Samsung unveiled two new handsets at its Unpacked event in New York; the Galaxy S6 Plus and the Galaxy Note 5. Both phones boast nearly identical hardware. Both feature the same processor as the Galaxy S6, a Samsung Exynos octa-core chip, as well as the same modem, the Samsung Shannon 333. Both also have 5.7 inch quad HD displays, but the S6 Edge Plus’ screen has curved edges similar to the Galaxy S6 Edge while the Note 5 has a more traditional candybar design. The Note 5 continues with the Note range’s unique stylus pen.
Notably, Samsung will launch the Note 5 in just North America and select Asian markets initially; while the S6 Edge Plus will be pushed in Europe.
Samsung also announced that its Samsung Pay service (which was unveiled in February) will finally go live in the USA and South Korea.
Samsung also mentioned its first round smartwatch, the Gear S2 but with more details coming at IFA in September. It follows Motorola, LG, and Huawei to opt for the more traditional round watch shape.
It is unsurprising for Samsung to release a new Note as well as a larger curved screen device. The hardware contained in both handsets was also expected, although the continued choice of Exynos is another significant flagship loss for Qualcomm’s Snapdragon range.
But the timing and details of the launch are notable and different compared with previous years.
The Note range has usually been announced at the IFA conference in late August/early September. By launching a couple weeks earlier, Samsung is hoping to steal a march on Apple’s new iPhone announcement which will likely happen in early September. The Galaxy Note 4 was hit by direct competition from the larger screen iPhone 6 Plus during the year which likely had a significant impact on the Note 4’s success. Until autumn 2014, Apple had no large screen smartphones which could compete with Samsung.
Now, under competitive pressure, Samsung is looking to launch its devices into the market before 2015’s new iPhone models again overshadow the market. With Samsung’s shipments coming under increasing pressure from not just Apple, but other Android brands as well, Samsung management looks to eke out any advantage possible.
Samsung’s decision to split the launch of these two devices by region is also striking. Previously the Note 4 and Note 4 Edge launched at the same time. This year, it is possible this decision is solely to allow Samsung’s regional marketing departments to focus on one product, given the significant difference in the propositions for the Note 5 and S6 Edge Plus. But if so, this decision denies many countries from benefiting from Samsung’s differentiated stylus-based flagship because the S6 Edge Plus does not include one.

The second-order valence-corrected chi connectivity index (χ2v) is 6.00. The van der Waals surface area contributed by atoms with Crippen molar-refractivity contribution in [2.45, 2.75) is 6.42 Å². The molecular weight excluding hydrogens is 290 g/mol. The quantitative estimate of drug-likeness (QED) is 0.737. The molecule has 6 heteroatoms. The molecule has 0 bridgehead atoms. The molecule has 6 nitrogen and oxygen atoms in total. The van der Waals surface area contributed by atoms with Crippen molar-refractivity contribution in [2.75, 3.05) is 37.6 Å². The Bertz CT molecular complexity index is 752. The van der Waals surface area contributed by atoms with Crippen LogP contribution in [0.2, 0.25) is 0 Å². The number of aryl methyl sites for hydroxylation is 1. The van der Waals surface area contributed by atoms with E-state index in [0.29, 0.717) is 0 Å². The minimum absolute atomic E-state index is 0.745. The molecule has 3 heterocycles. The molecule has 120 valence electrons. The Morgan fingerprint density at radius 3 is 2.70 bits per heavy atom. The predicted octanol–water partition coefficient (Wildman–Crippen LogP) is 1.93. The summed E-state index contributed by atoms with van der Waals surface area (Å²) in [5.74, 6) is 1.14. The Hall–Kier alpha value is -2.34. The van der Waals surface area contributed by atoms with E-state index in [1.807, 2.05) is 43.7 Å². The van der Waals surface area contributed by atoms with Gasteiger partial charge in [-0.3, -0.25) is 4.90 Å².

A more likely possibility is that the accelerated timetable and earlier announcement has prevented Samsung from having the required levels of stock for a simultaneous global launch for both handset models. If this is true, then it negates part of the benefit of announcing early.
IHS believes that both handsets can co-exist in the same market as they serve different niches despite having quite similar hardware. The Note 5 is an excellent device to market for “prosumers” and enterprise due to its stylus and keyboard attachment. The S6 Edge Plus is a much more fashion-forward device and is likely to appeal to a younger, hipper market than the Note 5.
Both model designs are highly differentiated and closely tied to the Samsung brand: The stylus-equipped large screen Note is a category Samsung essentially created in 2011 with the original Galaxy Note. While the curved screen S6 Edge Plus is a unique Samsung design.
To maximise shipments, Samsung must aim to accelerate the launch of both models into all global markets. Otherwise, consumers with a preference for one or other of Samsung’s differentiated designs will simply defer their purchase, hurting Samsung’s business.
Samsung is facing stiff competition by coming late to the mobile payments scene. It pushed back its initial launch from July to September while Apple Pay has established a lead in the US and Google is revamping Google Wallet to Android Pay. Unlike Apple which has accumulated 800 million payment card accounts associated with iTunes, Samsung lacks this critical element for its payment service to quickly gain traction. Samsung Pay’s co-existence with Android Pay is likely to create frictions in the Android ecosystem as consumers could be confused by the two payment options.
Samsung Pay’s advantage lies in its MST (Magnetic Secure Transmission) technology which works with existing magnetic readers used for swiping cards. It claims to be accepted by over 10 million locations in the US, compared to Apple Pay’s 1 million locations. However, as U.S. POS terminals are migrating to EMV chip-and-pin by October 2015, the advantage of MST will gradually disappear and Samsung needs to offer better solutions to compete with all other payment services using NFC (Near Field Communication) terminals.